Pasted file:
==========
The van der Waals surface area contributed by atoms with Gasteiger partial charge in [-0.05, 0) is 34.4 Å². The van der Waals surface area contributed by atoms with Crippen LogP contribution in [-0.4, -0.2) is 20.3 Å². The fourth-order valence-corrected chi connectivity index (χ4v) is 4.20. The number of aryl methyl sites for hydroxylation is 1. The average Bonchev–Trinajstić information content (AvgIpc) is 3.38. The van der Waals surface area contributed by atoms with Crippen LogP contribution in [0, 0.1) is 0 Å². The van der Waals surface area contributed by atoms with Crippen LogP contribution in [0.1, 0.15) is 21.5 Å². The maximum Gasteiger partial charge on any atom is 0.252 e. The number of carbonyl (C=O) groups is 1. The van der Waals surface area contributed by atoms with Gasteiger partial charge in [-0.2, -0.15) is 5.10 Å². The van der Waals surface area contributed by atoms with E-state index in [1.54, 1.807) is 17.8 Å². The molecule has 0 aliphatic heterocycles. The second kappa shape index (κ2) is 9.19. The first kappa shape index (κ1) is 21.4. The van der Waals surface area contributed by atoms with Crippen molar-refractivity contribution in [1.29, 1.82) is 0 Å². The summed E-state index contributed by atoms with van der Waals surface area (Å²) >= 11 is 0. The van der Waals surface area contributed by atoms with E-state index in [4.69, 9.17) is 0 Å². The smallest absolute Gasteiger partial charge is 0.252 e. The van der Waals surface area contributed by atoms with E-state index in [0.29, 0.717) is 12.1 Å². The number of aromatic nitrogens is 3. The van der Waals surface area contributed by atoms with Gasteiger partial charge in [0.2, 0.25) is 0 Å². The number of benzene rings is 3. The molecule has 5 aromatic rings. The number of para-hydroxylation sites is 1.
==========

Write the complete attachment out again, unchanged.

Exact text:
The van der Waals surface area contributed by atoms with Gasteiger partial charge in [-0.05, 0) is 34.4 Å². The van der Waals surface area contributed by atoms with Crippen LogP contribution in [-0.4, -0.2) is 20.3 Å². The fourth-order valence-corrected chi connectivity index (χ4v) is 4.20. The number of aryl methyl sites for hydroxylation is 1. The average Bonchev–Trinajstić information content (AvgIpc) is 3.38. The van der Waals surface area contributed by atoms with Crippen LogP contribution in [0, 0.1) is 0 Å². The van der Waals surface area contributed by atoms with Crippen LogP contribution in [0.1, 0.15) is 21.5 Å². The maximum Gasteiger partial charge on any atom is 0.252 e. The number of carbonyl (C=O) groups is 1. The van der Waals surface area contributed by atoms with Gasteiger partial charge in [-0.2, -0.15) is 5.10 Å². The van der Waals surface area contributed by atoms with E-state index in [1.54, 1.807) is 17.8 Å². The molecule has 0 aliphatic heterocycles. The second kappa shape index (κ2) is 9.19. The first kappa shape index (κ1) is 21.4. The van der Waals surface area contributed by atoms with Crippen molar-refractivity contribution in [1.29, 1.82) is 0 Å². The summed E-state index contributed by atoms with van der Waals surface area (Å²) >= 11 is 0. The van der Waals surface area contributed by atoms with E-state index in [4.69, 9.17) is 0 Å². The smallest absolute Gasteiger partial charge is 0.252 e. The van der Waals surface area contributed by atoms with E-state index in [0.29, 0.717) is 12.1 Å². The number of aromatic nitrogens is 3. The van der Waals surface area contributed by atoms with Gasteiger partial charge in [0.2, 0.25) is 0 Å². The number of benzene rings is 3. The molecule has 5 aromatic rings. The number of para-hydroxylation sites is 1.